There are days as a parent when you just need to hand it off to your spouse. You give them that look that says, you take over or this child will end up grounded for three years. Greta does more than any of the other children to cause us to keep passing the baton back and forth. But what if there is no one to pass the baton to?
I know some recent single parents with young children. They have a lot going on. Suddenly they are responsible for everything to a much greater magnitude than ever before. They also desperately need that “Tag, you’re it” moment to pass the baton to someone else for a little while.
Single parents work hard and sacrifice a lot. If you know a single parent, especially of younger children, why don’t you find out if you can provide one of those moments where they can pass the baton to you for a few minutes? Offer to take their kids to the park for an hour. Find out their favorite treat and take them to get it. Find out what their parent is really struggling with right now, and find a way to reinforce and support the parent to those children during your outing.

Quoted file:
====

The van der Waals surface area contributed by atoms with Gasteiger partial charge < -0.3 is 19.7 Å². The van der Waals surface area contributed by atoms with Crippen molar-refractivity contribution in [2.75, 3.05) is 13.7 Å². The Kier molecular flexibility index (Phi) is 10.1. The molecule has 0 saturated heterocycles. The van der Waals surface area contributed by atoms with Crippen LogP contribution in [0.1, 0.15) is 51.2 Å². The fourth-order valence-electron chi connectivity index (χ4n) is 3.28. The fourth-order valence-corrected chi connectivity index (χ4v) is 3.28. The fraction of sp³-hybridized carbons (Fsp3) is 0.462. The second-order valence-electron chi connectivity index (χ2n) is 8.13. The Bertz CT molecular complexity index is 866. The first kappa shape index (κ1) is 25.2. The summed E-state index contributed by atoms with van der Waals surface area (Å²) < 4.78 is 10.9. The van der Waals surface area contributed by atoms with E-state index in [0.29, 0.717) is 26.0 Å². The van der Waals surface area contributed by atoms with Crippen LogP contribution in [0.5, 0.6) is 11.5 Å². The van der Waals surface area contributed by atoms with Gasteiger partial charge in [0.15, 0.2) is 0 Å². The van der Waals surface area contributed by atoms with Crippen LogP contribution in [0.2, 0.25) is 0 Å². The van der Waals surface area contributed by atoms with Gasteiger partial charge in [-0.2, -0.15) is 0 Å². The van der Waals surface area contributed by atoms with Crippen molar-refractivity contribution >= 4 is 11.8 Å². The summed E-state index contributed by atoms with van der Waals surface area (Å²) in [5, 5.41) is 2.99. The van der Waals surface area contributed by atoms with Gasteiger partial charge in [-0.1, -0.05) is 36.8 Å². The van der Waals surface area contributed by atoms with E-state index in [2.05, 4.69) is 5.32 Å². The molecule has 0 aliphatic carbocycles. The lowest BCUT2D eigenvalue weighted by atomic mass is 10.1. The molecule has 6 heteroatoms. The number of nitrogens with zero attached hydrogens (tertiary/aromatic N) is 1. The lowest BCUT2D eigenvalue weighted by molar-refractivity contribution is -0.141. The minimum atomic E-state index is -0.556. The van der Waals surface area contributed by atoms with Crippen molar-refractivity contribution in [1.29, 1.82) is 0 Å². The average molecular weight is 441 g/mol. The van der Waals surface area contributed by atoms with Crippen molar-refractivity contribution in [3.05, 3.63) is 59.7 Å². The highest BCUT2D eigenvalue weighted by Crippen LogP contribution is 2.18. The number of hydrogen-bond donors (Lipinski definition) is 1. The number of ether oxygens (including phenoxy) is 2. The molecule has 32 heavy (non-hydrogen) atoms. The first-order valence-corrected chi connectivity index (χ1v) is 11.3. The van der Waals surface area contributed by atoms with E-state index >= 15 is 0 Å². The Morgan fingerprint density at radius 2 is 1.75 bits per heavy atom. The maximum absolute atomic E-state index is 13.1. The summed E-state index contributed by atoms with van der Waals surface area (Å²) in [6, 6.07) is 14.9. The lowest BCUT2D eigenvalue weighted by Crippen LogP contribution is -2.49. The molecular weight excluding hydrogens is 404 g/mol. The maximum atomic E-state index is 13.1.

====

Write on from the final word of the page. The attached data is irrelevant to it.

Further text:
By the way, it doesn’t matter why they are a single parent. Death, divorce, never married; it just doesn’t matter. Those kids till need mentoring and that parent still needs a moment to tag someone else to take over for a while.
I was exchanging Mother’s Day greetings with several moms via text this morning, when my husband realized his failure. One of the moms, a single parent, has a son younger than our youngest child. Karl wondered, when did he ever have a chance to go to the store and pick out a mother’s day card for his mom?
It will be on his radar next year, the week before mother’s day, Karl will make sure young children of single moms have an opportunity to go shopping for a card for their mom. It’s what the Bible is talking about when it says to care for the fatherless and the widow. Just a way to make it practical.
My sister is a single parent of a beautiful and talented young woman. When Cherokee was just getting to school age, Mother’s Day rolled around. In this family of two – one parent and one child, Mother’s Day wasn’t about recognition. For Cherokee, it seemed like she was being separated from her mom. Susan caught on to this real quick and said it wasn’t a day just for her that Cherokee couldn’t be part of. So they renamed it Mother Daughter Day.
Cherokee has since graduated with honors from high school, but it is still Mother Daughter Day for her and her mom. She’ll tell her grandma and me (her favorite aunt) “Happy Mother’s Day,” but for her mom, it’s Happy Mother Daughter Day.
The most important thing a mother can do is stay connected in the lives of her children. It doesn’t mean she gives them anything they want or condone any of their wrongdoings. It means she still has access to touch their hearts and be touched in return. To my sister, maintaining that connection with Cherokee was more important than calling that day by its rightful name of Mother’s Day.
Many blessings as you celebrate the true essence of mother’s day this weekend!